Nexon is out for blood with Vindictus. It's unlike any other free-to-play MMO the company has published, and might sway the opinions of players who previously scoffed at the cute and cartoony likes of MapleStory and Dungeon Fighter Online. Other MMOs can lay claim to intricate crafting systems, treasure troves of epic items, and vast expanses of terrain. Vindictus does one thing, and does it well; stylish, bloody combat.
There are three classes to choose from, with the possibility of more in the future. You can play as the dual-wielding Lann, who focuses on fast strikes that deal massive amounts of damage. Fiona, the sword- and shield-toting knight, acts as the tank with her parries and defensive abilities. Evie is the newest addition since beta, and she is a welcome member of any party with her powerful offensive spells and healing powers.
The core structure of Vindictus is simple, with little time needed to introduce you to the basic mechanics, and more time kicking ass in dungeons. Colhen is the central hub from which you pick up tasks, buy and sell items, learn skills, and socialize with other players. From the Pier, players can summon boats to travel to dungeons or tag along with others to tackle missions. Soloing is always an option, but finding a party is never a nuisance.
It's important to note that later dungeons will require tokens to enter. Though you start off with some already, you will find that they never last as long as you'd like. You're then faced with the option of waiting for more to regenerate every Monday, Thursday and Saturday. Of course, supportive (or impatient) players have the option to pony up some real cash to buy more tokens.
Much like the Brags from Fable, an Oath of Honor can be chosen before entering a dungeon. You might challenge yourself to beat a specific clear-time, die less than three times, or go in solo. In return, Oaths yield extra Battle Points to unlock more missions and Ability Points to increase your character's skills. These additional side-missions provide extra challenges while encouraging replays, and the rewards are absolutely worth the risks.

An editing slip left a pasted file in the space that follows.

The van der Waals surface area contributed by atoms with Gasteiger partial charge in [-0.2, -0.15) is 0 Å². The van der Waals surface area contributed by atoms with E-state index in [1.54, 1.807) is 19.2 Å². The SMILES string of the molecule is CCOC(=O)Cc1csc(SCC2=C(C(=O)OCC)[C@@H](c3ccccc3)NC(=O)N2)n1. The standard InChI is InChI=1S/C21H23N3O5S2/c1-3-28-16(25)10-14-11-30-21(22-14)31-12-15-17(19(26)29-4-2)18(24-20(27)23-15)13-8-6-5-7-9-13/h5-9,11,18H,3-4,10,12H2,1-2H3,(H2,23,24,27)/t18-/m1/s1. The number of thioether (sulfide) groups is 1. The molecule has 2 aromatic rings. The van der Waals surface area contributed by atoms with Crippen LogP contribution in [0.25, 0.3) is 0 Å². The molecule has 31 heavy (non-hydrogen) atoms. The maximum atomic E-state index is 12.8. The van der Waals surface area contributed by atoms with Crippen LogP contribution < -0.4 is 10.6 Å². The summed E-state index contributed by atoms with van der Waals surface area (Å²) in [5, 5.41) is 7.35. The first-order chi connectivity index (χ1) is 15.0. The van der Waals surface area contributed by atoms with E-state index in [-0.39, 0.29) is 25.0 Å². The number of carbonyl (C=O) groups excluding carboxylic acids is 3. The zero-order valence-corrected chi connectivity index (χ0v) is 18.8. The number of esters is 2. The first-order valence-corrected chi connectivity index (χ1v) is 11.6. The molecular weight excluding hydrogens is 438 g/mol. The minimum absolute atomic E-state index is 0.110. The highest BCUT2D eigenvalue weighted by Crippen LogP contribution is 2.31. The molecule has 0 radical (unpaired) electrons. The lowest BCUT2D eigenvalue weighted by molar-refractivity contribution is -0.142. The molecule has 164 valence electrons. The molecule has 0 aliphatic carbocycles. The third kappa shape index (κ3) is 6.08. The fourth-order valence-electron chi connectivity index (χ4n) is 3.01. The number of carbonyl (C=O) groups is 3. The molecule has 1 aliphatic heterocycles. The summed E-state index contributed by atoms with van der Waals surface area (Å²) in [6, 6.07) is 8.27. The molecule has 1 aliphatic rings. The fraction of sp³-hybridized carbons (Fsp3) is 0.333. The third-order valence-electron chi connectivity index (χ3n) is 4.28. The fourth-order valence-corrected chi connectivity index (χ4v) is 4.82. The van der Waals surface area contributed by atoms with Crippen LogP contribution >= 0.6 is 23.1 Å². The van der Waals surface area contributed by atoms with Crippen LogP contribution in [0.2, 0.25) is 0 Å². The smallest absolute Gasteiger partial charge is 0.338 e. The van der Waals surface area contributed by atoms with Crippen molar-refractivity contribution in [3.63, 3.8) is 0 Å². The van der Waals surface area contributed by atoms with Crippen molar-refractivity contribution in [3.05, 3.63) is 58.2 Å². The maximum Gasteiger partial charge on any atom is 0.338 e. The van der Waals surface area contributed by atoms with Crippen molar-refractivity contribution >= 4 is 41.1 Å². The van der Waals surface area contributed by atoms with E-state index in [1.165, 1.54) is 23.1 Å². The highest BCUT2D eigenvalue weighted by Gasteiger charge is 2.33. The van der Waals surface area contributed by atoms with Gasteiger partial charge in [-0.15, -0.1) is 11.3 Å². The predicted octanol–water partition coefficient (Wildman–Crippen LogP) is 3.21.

Combat is the heart and soul of Vindictus. Forget everything you know about traditional MMO combat. Vindictus pushes it into real-time and injects it with an overdose of pure action. You have a regular attack and a heavy attack that can be strung together to form beautiful combos. Grabs will usually act as finishers, allowing you to smash an enemy into a wall or viciously break its back over your knee. It's this visceral brutality that makes Vindictus hard to put down.
Vindictus uses Valve's Source Engine, and the result is stunning. From the tiny details of armor to the fluid animations, this is one gorgeous game to watch. Small touches, like cats and dogs scurrying about, breathe life into the city of Colhen. The same cannot always be said of the dungeons, which constantly recycle rooms from previous areas. It is not a dealbreaker, but I hope to see more variety in future updates. With the Source Engine's physics, wooden barricades can be smashed, suspended bridges can be cut and lowered, bodies crumble as they are cut down, and... certain body parts jiggle.
Vindictus is truly a huge advancement in free-to-play MMOs. You'll still find a shop for purchasing or even renting outlandish outfits for real cash, but without the cut-rate gameplay and outdated graphics that most titles offer in exchange. Even with limited character-options and the lack of a sprawling world to explore, the action-packed combat of Vindictus is unrivaled in the genre.